By Edward Chavez, Joint Base Lewis-McChord Fire PreventionJune 20, 2019
JOINT BASE LEWIS-MCCHORD, Wash. -- Barbeques, family fun and of course, fireworks are all synonymous with the Fourth of July. But before you run out to buy those firecrackers, roman candles and shells -- know that Joint Base Lewis-McChord policy states that all firework use is strictly prohibited on base.
If you plan on using fireworks off the installation, we encourage you to contact your local jurisdiction before doing so. Many local communities have also adopted the "no fireworks" mantra.
Authorities can and will fine you if caught breaking the law. In some jurisdictions this can amount to a fine of up to $150 and the loss of the remainder of your fireworks.
If fireworks are permitted in your local community, please remember that every type of firework, from cakes to sparklers are dangerous.
Below are some statistics compiled by the Consumer Product Safety Commission on the dangers of fireworks.
Fireworks By The Numbers
• Sparklers account for roughly a quarter of emergency room fireworks related injuries. They can burn as hot as 1,200 degrees and cause third-degree burns.
• Thirty-one percent of firework-related injuries involve the hands and fingers, while the head, face and eyes account for up to 22%. Males account for 70% of firework-related hospital visits.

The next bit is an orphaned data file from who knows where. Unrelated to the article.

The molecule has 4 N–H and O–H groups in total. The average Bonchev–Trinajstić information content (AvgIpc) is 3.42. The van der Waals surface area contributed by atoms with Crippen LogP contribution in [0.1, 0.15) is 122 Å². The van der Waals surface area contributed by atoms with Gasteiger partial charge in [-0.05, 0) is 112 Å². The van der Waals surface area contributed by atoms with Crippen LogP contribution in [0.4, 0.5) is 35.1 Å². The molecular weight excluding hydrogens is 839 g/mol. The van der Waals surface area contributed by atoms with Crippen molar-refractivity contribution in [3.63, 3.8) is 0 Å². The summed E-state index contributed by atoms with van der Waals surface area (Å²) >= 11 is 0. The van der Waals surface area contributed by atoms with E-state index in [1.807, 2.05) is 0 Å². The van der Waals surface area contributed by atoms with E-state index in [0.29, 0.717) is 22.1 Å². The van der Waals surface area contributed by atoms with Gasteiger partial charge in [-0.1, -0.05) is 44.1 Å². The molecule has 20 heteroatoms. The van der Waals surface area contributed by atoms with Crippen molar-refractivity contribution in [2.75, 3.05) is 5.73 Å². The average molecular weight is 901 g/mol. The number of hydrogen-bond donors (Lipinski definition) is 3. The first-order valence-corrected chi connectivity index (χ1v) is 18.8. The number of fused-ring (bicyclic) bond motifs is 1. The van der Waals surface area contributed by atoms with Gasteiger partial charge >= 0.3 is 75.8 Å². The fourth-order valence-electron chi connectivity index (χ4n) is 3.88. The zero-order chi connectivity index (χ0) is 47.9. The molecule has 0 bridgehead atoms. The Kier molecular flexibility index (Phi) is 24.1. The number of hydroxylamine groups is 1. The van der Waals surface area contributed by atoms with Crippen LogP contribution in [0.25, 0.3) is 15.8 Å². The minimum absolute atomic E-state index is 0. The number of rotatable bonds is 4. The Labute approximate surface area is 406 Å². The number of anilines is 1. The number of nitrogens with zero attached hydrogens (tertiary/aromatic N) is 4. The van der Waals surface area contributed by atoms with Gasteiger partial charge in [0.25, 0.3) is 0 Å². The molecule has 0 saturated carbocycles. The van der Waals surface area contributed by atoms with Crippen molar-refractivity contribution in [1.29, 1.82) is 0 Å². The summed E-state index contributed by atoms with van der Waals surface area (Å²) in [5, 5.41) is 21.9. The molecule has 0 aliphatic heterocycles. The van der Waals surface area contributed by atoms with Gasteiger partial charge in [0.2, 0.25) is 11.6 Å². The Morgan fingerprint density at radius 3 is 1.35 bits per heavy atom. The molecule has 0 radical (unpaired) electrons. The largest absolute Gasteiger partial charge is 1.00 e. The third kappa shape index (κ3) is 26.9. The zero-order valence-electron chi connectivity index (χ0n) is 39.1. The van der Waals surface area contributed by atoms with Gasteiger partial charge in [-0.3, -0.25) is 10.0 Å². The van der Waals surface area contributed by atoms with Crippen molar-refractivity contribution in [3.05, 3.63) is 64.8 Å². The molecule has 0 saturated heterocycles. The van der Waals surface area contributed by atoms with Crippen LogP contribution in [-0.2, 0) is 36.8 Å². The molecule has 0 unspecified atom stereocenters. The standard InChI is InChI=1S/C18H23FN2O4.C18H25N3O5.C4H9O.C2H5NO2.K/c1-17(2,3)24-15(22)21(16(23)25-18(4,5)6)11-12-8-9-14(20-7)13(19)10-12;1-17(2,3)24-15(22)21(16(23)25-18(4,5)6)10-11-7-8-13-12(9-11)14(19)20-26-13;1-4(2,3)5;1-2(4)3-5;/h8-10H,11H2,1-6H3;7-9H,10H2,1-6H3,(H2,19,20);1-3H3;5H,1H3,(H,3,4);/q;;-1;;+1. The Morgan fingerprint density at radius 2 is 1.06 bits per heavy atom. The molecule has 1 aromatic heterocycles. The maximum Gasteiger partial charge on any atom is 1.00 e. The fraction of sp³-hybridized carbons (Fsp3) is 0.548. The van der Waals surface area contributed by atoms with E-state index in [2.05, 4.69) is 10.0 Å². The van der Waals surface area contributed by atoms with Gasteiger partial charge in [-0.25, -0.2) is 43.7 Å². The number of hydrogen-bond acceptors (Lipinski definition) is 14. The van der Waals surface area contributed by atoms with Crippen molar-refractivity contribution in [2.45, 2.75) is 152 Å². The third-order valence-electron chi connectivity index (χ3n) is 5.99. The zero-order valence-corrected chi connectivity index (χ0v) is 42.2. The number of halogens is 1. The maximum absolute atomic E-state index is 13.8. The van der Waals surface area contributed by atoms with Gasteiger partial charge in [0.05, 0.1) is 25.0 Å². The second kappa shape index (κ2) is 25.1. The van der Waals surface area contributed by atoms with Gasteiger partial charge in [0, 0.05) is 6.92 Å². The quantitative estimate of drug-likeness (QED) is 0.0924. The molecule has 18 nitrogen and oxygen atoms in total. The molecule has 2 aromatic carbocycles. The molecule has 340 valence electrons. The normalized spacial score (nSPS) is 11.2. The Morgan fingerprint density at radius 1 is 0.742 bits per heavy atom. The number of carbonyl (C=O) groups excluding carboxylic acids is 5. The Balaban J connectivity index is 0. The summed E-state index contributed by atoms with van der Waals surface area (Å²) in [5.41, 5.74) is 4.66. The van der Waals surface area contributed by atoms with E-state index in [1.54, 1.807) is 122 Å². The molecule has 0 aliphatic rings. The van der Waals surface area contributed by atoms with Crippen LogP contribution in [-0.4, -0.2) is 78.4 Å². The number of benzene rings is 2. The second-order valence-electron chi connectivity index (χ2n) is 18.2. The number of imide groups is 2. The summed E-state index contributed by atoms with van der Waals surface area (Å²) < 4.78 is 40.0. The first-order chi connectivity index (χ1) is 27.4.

• Fireworks start an average of 18,500 fires per year, including 1,300 structure fires, 300 vehicle fires and 16,900 outside/other fires. These fires caused an average of three deaths, 40 civilian injuries and an average of $43 million in direct property damage.
• In 2017, U.S. hospital emergency rooms treated an estimated 12,900 people for fireworks related injuries. Children younger than 15-years-old accounted for more than 36% of those injuries.
In addition to the potential risk of injury, be cognizant of your neighbors who may suffer from 'post-traumatic stress disorder.' According to Robley Rex Veterans Affairs Medical Center, fireworks are a reported issue for veterans from as far back as the Vietnam War. So be courteous and check with any service members or veterans in your neighborhood before using them.
The JBLM Fire Prevention office wants you to enjoy your Independence Day festivities, but we want you to do it safely. Let the professionals light the fireworks while you concentrate on lighting the grill.
For more information, call 253-966-7164 or check out our Facebook page at Lewis-McChord Fire and Emergency Services.